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Why Working Capital Should Matter to You

Working capital is one of the most powerful and least understood drivers for supply chain managers to improve a company’s cash flow and profitability.

By ·

Over the past few years, a global recession and tight credit markets have created a challenging environment for businesses in a variety of industries. Most recently, the uncertainties regarding the timing and the type of economic recovery have only added to the pressure. It is during such times that working capital management captures the attention of top management as the corporate goals shift from maximizing profits to securing liquidity. A 2010 Grant Thornton /World Trade survey confirms that optimizing working capital has been a top priority. Fully 90 percent of the survey respondents, who were in top management positions, reported taking some action to reduce their working capital.

The Grant Thornton study also found that the most common approaches to reducing working capital were obtaining price concessions from suppliers and extending their payment terms rather than investing in supply chain infrastructure improvements in such areas as warehousing, transportation, inventory management, and technology upgrades. Thus, it is evident that many companies that have successfully reduced their working capital may have done so at the expense of their supply chain partners.

It is widely acknowledged that effective supply chain management practices can reduce operating costs and logistics expenses, significantly impacting a company’s working capital. The leading companies recognize this, but more importantly realize that sound supply chain practices can also achieve profitable growth. In striving to lower working capital, they pursue initiatives that will not only reduce their operating costs and improve profitability, but also benefit their supply chain partners. This article will explain why working capital should matter to supply chain professionals. We begin by underscoring the impact that working capital has on financial performance and then discuss companies’ overall progress to date in creating supply chain initiatives that positively impact working capital.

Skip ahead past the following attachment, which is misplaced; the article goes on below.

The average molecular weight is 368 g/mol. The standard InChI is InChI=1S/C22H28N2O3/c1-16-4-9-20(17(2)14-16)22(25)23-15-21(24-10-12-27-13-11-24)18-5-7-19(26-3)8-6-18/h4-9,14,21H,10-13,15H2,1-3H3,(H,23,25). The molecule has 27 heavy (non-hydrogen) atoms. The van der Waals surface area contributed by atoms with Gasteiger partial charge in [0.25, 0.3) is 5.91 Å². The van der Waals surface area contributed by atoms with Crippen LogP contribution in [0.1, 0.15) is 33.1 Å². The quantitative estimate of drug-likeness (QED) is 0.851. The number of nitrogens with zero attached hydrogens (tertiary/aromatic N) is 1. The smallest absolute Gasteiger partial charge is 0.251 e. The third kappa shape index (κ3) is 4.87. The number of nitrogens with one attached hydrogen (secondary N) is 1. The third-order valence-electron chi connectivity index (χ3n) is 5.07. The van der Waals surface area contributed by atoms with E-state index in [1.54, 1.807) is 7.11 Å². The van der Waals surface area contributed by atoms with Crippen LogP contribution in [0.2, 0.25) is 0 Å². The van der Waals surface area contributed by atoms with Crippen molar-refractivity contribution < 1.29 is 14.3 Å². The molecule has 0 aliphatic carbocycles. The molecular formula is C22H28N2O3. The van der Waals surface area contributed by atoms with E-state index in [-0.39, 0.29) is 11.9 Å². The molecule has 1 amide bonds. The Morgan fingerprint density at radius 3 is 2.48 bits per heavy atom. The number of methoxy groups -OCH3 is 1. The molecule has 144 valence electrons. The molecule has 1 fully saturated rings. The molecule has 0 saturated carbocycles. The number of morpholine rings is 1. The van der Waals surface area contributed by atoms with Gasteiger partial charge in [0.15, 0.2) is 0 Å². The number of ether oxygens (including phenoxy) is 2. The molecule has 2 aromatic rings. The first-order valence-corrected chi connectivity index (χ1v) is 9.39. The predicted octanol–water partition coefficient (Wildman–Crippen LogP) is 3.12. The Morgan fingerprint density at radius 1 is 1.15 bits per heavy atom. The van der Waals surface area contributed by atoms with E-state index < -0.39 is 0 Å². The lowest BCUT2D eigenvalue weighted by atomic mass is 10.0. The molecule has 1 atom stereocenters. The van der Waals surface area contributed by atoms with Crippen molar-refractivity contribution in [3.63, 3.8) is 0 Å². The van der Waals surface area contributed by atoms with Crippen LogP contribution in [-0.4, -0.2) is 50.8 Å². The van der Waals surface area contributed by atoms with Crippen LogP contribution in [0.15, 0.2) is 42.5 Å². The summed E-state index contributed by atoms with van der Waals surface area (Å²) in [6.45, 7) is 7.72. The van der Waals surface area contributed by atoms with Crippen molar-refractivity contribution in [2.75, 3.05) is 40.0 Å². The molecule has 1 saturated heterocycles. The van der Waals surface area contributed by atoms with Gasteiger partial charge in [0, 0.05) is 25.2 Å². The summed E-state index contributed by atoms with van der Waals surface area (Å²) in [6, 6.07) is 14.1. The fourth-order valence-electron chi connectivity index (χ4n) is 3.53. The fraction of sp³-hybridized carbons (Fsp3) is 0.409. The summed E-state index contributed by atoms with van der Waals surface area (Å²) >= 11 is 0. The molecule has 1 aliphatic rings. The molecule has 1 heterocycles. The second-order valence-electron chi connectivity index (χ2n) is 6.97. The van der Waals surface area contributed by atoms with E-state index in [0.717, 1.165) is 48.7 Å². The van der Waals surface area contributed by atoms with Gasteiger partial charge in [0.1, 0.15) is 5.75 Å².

The article then describes some of the limiting factors in working capital management and how supply chain managers can identify and overcome them. Finally, we offer some ideas on how supply chain managers can meet the working capital challenge going forward.

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By ·
Download Article PDF

Over the past few years, a global recession and tight credit markets have created a challenging environment for businesses in a variety of industries. Most recently, the uncertainties regarding the timing and the type of economic recovery have only added to the pressure. It is during such times that working capital management captures the attention of top management as the corporate goals shift from maximizing profits to securing liquidity. A 2010 Grant Thornton /World Trade survey confirms that optimizing working capital has been a top priority. Fully 90 percent of the survey respondents, who were in top management positions, reported taking some action to reduce their working capital.

The Grant Thornton study also found that the most common approaches to reducing working capital were obtaining price concessions from suppliers and extending their payment terms rather than investing in supply chain infrastructure improvements in such areas as warehousing, transportation, inventory management, and technology upgrades. Thus, it is evident that many companies that have successfully reduced their working capital may have done so at the expense of their supply chain partners.

It is widely acknowledged that effective supply chain management practices can reduce operating costs and logistics expenses, significantly impacting a company’s working capital. The leading companies recognize this, but more importantly realize that sound supply chain practices can also achieve profitable growth. In striving to lower working capital, they pursue initiatives that will not only reduce their operating costs and improve profitability, but also benefit their supply chain partners. This article will explain why working capital should matter to supply chain professionals. We begin by underscoring the impact that working capital has on financial performance and then discuss companies’ overall progress to date in creating supply chain initiatives that positively impact working capital.

The article then describes some of the limiting factors in working capital management and how supply chain managers can identify and overcome them. Finally, we offer some ideas on how supply chain managers can meet the working capital challenge going forward.

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November 2012 · All Topics
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